Comrade Corbyn to the fore - whither (or wither) the Labour Party?

It would seem that one of O'Jeremy's minders is keeping lists:

"One of Jeremy Corbyn's key allies has warned MPs who attack the Labour leader over issues like anti-Semitism "in front of our enemy" that they "can expect to be held to account".
Unite leader Len McCluskey accused "Corbyn-hater MPs" of trying to "toxify the Labour Party" over anti-Semitism. . . "


McCluskey says MPs are 'smearing' Corbyn
It is just getting more sinister day by day. The problems with Welsh Labour as well just shows the intolerance the party has for any one not in tune. Even mild critique is attacked.
 
What if one of them is really fit, but dressed in camp guard uniform?

Eek.
I was actually going to look for the IDF ladies.

I don't find commissars or SS She Wolf's a turn on. I am a bit dull like that.
 
It's entryism. After WW2, people saw that Soviet Communism wasn't anything like the bed of roses that it was made out to be. The commies lost all of their MPs in the first election after the war.

Their response was to look to the Labour party and the unions. As Tony Blair once said, "The Labour Party in the 70s and the 80s was controlled by people like Tony Benn and Arthur Scargill". This led to the Loony Left era and Labour's generation in the wilderness.

Perhaps Tony's greatest achievement was putting the nutters in a box, nailing down the lid and throwing the whole lot into the sea. When Gordon Brown took power, he was too busy saving the world to worry about all those equality managers, diversity consultants and arguments about whether "black" should be spelled with a capital B.

From little acorns do mighty oaks grow and now we see the the hard left's best chance for power for 70 years. All of those socialist workers, British communists and communists of Britain have flocked to join the party that will bring Marxism into our lives.

Last time round Maggie and, to a lesser extent, Tony crushed the hard left. This time, it might be more difficult. Lefties are so ingrained at the grassroots of the party that even a catastrophic loss at the next election might not unseat Jeremy. If it does, he might be replaced by an equally nutty fruitcake.
One of the problems at present, and all charity and voluntary NGO type organizations, based on my recent experience, are finding acute problems finding people to work for nothing. It's a generational change of attitude. So, you pitch up, join, pay any dues, turn up on a regular basis and do some work, soon as you know it you will be arm twisted into an exec position, in particular secretary or treasurer. On your way to power! OK some chairman and presidents are old buffers who have been in post far to long but when they drop off their perch or are carried out dribbling, hey presto you have complete power over the local branch. I think this is what has happened to Lab.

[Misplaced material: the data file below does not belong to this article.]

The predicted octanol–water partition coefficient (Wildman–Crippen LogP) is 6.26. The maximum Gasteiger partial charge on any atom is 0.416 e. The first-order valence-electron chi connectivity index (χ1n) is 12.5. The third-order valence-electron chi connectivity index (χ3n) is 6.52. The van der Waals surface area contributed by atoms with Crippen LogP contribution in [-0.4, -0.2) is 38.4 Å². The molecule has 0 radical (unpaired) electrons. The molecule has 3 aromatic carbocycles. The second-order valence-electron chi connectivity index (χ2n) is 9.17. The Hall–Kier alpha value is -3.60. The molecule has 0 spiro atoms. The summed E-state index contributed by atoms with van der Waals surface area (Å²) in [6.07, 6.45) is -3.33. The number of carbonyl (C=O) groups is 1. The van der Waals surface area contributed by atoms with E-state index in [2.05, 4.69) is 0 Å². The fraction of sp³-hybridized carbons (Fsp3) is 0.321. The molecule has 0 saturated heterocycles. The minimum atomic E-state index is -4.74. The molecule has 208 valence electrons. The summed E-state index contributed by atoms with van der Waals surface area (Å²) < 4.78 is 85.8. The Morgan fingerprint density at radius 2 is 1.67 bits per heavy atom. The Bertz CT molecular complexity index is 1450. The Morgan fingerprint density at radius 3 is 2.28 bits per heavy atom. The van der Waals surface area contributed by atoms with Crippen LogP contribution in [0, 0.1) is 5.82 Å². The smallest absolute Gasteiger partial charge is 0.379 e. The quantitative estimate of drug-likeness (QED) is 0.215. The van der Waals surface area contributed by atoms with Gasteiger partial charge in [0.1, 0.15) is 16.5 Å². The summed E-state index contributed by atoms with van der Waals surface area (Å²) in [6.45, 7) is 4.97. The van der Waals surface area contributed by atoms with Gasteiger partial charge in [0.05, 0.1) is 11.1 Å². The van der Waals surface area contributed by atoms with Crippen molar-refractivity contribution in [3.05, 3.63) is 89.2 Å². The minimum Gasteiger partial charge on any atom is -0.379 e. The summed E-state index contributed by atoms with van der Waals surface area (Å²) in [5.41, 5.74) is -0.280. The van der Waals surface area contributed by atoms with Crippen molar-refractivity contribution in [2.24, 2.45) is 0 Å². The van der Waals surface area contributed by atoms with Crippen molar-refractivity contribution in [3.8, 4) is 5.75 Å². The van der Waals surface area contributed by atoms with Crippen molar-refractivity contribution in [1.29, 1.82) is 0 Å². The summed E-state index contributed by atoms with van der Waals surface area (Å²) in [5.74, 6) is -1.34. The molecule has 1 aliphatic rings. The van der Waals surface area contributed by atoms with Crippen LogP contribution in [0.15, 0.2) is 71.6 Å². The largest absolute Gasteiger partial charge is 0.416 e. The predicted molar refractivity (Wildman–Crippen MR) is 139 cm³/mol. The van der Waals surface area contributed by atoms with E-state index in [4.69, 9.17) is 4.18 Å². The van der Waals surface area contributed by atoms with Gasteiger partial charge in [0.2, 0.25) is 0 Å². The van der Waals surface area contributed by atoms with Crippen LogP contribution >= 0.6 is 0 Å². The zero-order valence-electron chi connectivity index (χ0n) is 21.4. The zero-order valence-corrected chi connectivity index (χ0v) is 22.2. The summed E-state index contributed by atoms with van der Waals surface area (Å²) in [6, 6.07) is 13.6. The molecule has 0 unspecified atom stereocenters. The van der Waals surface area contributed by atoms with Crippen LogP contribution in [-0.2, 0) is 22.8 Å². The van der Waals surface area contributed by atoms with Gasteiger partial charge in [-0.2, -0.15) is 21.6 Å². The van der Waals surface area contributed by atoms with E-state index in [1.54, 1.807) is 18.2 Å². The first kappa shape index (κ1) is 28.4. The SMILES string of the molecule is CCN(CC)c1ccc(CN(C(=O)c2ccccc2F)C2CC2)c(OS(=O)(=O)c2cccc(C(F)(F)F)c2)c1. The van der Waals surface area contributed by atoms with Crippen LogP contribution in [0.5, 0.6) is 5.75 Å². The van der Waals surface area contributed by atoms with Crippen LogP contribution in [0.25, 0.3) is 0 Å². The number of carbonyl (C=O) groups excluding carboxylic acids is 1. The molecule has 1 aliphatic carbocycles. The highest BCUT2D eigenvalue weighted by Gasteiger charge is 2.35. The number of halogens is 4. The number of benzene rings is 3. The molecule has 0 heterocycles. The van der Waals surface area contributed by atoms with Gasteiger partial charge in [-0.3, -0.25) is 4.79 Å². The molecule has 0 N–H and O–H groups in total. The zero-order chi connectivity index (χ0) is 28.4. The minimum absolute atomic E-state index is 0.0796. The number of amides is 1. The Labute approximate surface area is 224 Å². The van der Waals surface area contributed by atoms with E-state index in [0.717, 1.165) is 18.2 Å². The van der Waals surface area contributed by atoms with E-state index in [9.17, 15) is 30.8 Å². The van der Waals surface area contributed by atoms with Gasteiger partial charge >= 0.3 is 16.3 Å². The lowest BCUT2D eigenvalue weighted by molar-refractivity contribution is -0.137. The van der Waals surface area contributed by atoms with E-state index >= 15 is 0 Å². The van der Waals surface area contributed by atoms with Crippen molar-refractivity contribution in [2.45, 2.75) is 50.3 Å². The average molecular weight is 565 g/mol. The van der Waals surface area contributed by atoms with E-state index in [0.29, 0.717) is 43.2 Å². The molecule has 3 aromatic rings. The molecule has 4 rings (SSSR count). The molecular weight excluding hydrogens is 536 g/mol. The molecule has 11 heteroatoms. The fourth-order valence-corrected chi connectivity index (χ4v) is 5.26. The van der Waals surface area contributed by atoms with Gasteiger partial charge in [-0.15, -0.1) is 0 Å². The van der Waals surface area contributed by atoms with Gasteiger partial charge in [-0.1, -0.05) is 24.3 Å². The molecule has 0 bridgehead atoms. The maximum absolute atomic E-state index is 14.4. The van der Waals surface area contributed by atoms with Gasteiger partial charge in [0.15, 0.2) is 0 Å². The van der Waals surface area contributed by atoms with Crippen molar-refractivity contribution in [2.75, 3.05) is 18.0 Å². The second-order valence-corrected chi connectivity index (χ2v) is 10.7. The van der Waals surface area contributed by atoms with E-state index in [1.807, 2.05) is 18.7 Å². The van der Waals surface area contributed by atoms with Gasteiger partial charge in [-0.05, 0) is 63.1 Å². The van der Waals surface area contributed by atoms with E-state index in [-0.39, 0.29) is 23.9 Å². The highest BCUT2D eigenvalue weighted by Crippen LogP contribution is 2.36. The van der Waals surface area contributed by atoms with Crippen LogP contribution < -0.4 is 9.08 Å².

His response is already out. It’s completely the opposite to the JBD statement minus any detail, which tends to show where the truth lies. The JBD statement is full of detail about what was discussed and the failures of JC to deal with any of it. JC’s is just platitudes and no detail at all.
Me thinks this will not end in 'and they all lived happily ever after' , rather a few windows will be broken? not nice.

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Not me mate but at the end of the day a fit bird in a leather miniskirt and a tight blouse* is rarely a mistake.


Well, I wouldn’t take one to my Nan’s funeral.


*historically accurate
I'm not saying I wouldn't smash Helga, of course.

I'm only flesh and blood you know.

 
**** know what country you live in, but in the UK there are a lot more than two parties to vote for plus a few independents.
Labour and the Tories have shared power long enough. We had a blip with Clegg's Liberal Democrats and that all but destroyed his party. Now we are back to normal.

Voting for other parties is valuable and can force change but don't pretend that we live in anything but a two-party state. The only people alive today who were born in Britain under a non-coalition government that are not the usual suspects are Bessie Camm and Olive Boar, who are 113 years old.

Everybody else younger than those two ladies has seen nothing but Labour and Tory governments.
 
Labour and the Tories have shared power long enough. We had a blip with Clegg's Liberal Democrats and that all but destroyed his party. Now we are back to normal.

Voting for other parties is valuable and can force change but don't pretend that we live in anything but a two-party state. The only people alive today who were born in Britain under a non-coalition government that are not the usual suspects are Bessie Camm and Olive Boar, who are 113 years old.

Everybody else younger than those two ladies have seen nothing but Labour and Tory governments.
Im not pretending we dont live in a two party state, I know that we dont.
A two party state would have two parties, we have about 35.
 
No you don't.
Because that way you lose direct representation via a constituency MP.
And your party's seats in the house are the top X names on their list.
So IF a member is a potential moonhowler, like the Labour candidate for Worcester, or an old-school-tie Tory, but gets enough internal party votes, they'll be high on the list and guaranteed a seat, as opposed to going toe-to-toe in a constituency where they'd be hande their ass by the opposition.
Not so: the "alternative vote" system is one where you're still voting for a constituency MP in exactly the same manner as now, only if no one candidate gets 50.1% of the vote, voters' whose first preference came 3rd or worse then have their "alternative" choice of candidate come into play.
It's still not perfect viz national share of the vote but far better than FPTP.
 

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